The huge new development, at the mouth of the Patapsco River where it empties into Baltimore Harbor, would require not only 41 years of TIF debt but massive federal and state infrastructure subsidies. Its 42 new city blocks would dwarf the city’s iconic Inner Harbor. Plank’s marketing materials make it clear he hopes to attract creative class millennials with household incomes averaging $100,000 or more. The TIF application seeks nearly $140 million in taxpayer money to build covered walkways, bike trails, kayak slips, an “archeological pier,” and the groundwork for an exclusive streetcar system. That’s nearly three times what the city currently spends each year to keep existing parks barely functional.
Baltimore is known for its endemic poverty and violence, like that portrayed in the HBO’s 2002 hit series “The Wire.” Plank’s dream promises to address those ills, and toward that end he has used his money and vast political influence to create a new drama that could well be called “Wired.” Plank and his associates courted the governor, the mayor, city council president, city development officials, and the state’s congressional delegation. Plank even reportedly played two rounds of golf with President Obama.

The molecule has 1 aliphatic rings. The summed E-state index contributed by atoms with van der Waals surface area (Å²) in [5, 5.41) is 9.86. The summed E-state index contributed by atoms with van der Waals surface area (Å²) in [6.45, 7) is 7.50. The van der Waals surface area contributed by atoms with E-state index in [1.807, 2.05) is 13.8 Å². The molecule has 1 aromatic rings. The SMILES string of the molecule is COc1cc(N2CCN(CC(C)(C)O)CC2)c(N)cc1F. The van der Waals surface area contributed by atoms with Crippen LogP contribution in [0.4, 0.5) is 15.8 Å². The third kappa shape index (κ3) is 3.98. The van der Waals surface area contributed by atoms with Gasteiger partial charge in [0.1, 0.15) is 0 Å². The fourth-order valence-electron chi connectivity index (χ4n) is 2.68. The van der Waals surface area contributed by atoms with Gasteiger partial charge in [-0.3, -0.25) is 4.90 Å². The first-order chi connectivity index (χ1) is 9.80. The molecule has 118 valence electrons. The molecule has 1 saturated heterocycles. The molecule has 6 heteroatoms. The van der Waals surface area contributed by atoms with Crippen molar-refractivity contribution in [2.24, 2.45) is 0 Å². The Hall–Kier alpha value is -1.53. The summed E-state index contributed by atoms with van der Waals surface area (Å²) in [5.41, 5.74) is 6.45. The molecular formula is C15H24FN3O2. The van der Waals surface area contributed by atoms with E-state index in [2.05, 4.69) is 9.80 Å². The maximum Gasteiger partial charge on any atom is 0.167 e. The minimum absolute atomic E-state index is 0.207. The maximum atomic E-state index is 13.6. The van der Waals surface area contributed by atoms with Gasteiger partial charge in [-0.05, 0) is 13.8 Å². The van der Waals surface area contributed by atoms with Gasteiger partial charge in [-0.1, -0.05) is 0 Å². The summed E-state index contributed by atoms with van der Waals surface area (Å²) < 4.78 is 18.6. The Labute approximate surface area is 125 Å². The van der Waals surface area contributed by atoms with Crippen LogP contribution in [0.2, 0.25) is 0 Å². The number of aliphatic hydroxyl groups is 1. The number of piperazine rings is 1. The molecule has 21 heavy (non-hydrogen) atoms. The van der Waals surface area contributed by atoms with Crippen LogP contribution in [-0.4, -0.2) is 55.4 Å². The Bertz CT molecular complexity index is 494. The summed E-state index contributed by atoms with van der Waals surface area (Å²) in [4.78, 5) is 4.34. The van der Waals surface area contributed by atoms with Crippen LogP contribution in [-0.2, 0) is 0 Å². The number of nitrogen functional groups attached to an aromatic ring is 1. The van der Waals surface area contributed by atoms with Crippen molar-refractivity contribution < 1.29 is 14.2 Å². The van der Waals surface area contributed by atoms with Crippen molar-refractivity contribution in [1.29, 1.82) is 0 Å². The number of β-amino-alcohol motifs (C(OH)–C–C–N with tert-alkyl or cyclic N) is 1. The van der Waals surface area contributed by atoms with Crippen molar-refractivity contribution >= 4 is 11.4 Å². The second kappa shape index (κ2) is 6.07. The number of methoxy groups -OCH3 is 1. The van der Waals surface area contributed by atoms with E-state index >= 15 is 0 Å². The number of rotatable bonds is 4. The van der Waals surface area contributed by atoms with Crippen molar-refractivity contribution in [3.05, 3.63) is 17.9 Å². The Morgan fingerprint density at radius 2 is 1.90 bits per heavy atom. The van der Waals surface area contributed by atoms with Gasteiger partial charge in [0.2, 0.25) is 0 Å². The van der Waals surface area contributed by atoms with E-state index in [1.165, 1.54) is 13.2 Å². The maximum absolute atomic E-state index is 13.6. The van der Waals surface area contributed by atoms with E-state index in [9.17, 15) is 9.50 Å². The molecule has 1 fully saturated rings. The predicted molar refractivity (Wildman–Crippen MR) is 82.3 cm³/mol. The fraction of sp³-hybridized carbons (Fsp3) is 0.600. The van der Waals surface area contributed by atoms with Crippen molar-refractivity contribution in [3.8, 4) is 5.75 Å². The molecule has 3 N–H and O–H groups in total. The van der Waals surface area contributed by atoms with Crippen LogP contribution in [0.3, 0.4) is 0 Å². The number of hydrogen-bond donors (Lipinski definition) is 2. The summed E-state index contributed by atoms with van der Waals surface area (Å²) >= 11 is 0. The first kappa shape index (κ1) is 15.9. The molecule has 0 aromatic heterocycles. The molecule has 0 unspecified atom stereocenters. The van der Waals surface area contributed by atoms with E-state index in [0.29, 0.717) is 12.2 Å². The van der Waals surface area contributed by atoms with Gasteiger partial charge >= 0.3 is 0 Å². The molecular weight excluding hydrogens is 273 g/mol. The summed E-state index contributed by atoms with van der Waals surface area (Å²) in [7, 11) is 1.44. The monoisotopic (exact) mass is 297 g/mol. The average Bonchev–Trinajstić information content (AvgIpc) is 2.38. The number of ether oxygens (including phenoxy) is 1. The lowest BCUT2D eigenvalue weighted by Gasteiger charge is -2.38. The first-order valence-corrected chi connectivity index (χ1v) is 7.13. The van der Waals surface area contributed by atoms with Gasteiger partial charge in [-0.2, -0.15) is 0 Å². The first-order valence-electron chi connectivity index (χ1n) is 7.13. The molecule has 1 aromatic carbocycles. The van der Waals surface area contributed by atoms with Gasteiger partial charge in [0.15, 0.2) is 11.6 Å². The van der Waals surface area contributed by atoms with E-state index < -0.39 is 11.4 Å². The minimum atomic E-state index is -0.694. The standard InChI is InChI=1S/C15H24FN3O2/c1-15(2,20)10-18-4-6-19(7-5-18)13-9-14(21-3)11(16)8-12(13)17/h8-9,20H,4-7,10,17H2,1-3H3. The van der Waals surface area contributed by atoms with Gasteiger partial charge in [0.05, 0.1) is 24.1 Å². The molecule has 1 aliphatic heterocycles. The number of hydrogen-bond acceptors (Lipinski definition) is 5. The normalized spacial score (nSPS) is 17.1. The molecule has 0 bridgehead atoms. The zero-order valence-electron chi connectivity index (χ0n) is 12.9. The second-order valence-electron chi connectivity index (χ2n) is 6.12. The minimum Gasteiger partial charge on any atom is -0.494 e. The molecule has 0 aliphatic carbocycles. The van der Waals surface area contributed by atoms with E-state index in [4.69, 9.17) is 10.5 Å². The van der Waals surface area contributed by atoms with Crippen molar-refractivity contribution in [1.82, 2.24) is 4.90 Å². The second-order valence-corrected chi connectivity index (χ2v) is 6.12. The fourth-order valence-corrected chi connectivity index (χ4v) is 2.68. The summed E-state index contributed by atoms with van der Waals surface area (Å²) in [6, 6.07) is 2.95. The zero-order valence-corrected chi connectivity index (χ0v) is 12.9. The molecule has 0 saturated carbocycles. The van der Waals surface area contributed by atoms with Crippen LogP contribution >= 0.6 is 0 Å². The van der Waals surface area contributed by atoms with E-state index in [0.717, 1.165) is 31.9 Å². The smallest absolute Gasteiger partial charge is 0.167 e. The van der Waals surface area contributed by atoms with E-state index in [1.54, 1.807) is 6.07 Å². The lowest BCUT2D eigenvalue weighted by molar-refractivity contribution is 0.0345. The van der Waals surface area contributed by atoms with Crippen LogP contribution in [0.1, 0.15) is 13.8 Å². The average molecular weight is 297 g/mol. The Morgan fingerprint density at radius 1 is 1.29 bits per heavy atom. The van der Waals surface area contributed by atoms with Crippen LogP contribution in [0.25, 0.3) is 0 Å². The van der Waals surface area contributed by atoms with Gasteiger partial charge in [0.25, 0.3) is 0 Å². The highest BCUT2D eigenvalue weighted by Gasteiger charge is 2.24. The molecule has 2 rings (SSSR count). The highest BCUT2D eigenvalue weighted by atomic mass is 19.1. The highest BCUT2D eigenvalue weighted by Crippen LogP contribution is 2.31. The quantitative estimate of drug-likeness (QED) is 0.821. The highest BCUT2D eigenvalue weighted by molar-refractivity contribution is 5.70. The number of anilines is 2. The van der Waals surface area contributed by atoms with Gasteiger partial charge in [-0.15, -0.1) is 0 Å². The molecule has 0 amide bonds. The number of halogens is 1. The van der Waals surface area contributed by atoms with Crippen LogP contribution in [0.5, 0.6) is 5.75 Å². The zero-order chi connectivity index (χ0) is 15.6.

But many in Baltimore have lived through 40 years of broken promises about how high-end harbor-based development would trickle down benefits to the city’s struggling neighborhoods. Community leaders are now asking whether, in light of the uprisings that followed the death of Freddy Gray, this new shining “city with a city” would lead us closer to One Baltimore, or whether it would more deeply divide the city along race and class lines. If we build the new “city within a city,” what will happen to the city we already have?